Keep Your Cool with Fans

By James Dulley,

Proper ventilation, both from outdoors and within your house, can make you feel cooler and reduce your air-conditioning. The room air temperature in your home actually is not most important — the cooling sensation on your skin is. Human nature being what it is, people often incorrectly perceive comfort level by the temperature setting.

Moving air feels many degrees cooler than still air at the same temperature allowing you to set the air conditioner thermostat a few degrees lower. This is partially due to the fact that more heat is transferred from your skin to moving air. Also, as air flows over your skin, moisture evaporates even if you are not noticeably sweating and this feels cooler.

There are two types of ventilation. One is moving indoor air throughout your house with the windows closed. In addition to making you feel cooler, it can balance out room temperatures and actually lower the temperature in some rooms and raise it in others. The other type of ventilation is bringing in outdoor air at times and shutting off the central air-conditioning. Both have their places and can be effective.

Installing a ceiling paddle fan is what is commonly thought of as indoor ventilation and it does work well. Run the ceiling fan on medium or high speed with the air blowing down to create a direct breeze on your skin. During the winter, reverse the blade rotation and run it on low speed. This gently circulates the warm air around the room without creating a chilly breeze.

Select the proper-size ceiling fan or you will just waste electricity and gain little comfort. A sizing rule of thumb for a lower-cost four- or five-blade fan is (room size versus diameter of blades):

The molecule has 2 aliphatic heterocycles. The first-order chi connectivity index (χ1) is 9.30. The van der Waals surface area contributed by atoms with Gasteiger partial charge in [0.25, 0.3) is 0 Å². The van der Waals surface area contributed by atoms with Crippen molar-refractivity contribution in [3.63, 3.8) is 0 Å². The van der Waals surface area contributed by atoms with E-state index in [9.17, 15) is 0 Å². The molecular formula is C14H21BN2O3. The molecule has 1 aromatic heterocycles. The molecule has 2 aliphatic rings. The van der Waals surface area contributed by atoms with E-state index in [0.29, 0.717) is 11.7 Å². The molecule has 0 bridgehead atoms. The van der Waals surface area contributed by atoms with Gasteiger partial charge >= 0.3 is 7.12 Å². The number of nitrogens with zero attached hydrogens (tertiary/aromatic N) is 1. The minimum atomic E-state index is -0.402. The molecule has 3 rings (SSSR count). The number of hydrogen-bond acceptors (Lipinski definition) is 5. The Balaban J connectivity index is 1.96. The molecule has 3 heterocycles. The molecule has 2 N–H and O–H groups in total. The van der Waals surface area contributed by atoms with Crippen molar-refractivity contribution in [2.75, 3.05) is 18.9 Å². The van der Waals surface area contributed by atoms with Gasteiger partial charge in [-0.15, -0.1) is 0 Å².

• Up to 75 square feet: 36 inches
• 75 to 144 square feet: 36 to 42 inches
• 144 to 225 square feet: 44 to 50 inches
• 225 to 400 square feet: 50 to 54 inches

Although running any electric fan can make your feel cooler, it does not cool the room. It actually heats the room air because all the electricity used ends up as heat. When no one is in a room to feel the cooling breeze, switch off any electric fan, including ceiling fans. Each kilowatt-hour of electricity used by a fan produces 3,414 Btu of heat which your central air-conditioner has to remove.

Small personal fans can be very effective to create a breeze directly on you while you sit in a chair or work at one location. If you purchase a small fan, select one that can also be used as a zoning space heater during winter. The heating elements do not block much air flow in fan-only operation.

Also, select a multi- or variable-speed fan with a wide range of speeds. Your fan should provide a comfortable breeze at 10 feet away on high speed. You should feel just a slight air movement at 3 feet away on low speed. A horizontal, reversible dual window fan provides an even wider range of ventilation options for comfort.

Vornado offers small personal fans with cageless soft blades that will not harm your skin if you bump it and is foldable for portability. Dewalt offers a variable-speed cordless fan with a rechargeable 20-volt lithium-ion battery. It can run for seven hours at maximum speed with 500 cubic feet per minute (cfm). Move it with you from room to room.

Setting your air central air conditioner blower to “on” can help balance out room temperatures, but it will not create much of a cooling breeze. Standard blower motors are powerful and running one continuously heats the air. Variable-speed ECM blower motors use less electricity on continuous low speed, so running these blower makes more sense.

Natural outdoor ventilation is effective and free. An effective tip is when you open double-hung windows or an entry door with a storm/screen door, open both the top and bottom sashes a little. This creates a natural vertical air flow, even on a still day, which will mix with the indoor air.

Sit near a window on the windward side of your home — on the first floor if you have a two-story home — and open the window just slightly. Open the windows much wider on the other side of the home — on the second floor of a two-story home. This creates a higher velocity of incoming air for a stronger breeze.

James Dulley writes utility bill cutting and general money-saving magazine articles and writes nationally syndicated $ensible Home and Cut Your Utility Bills columns for 200 newspapers and magazines.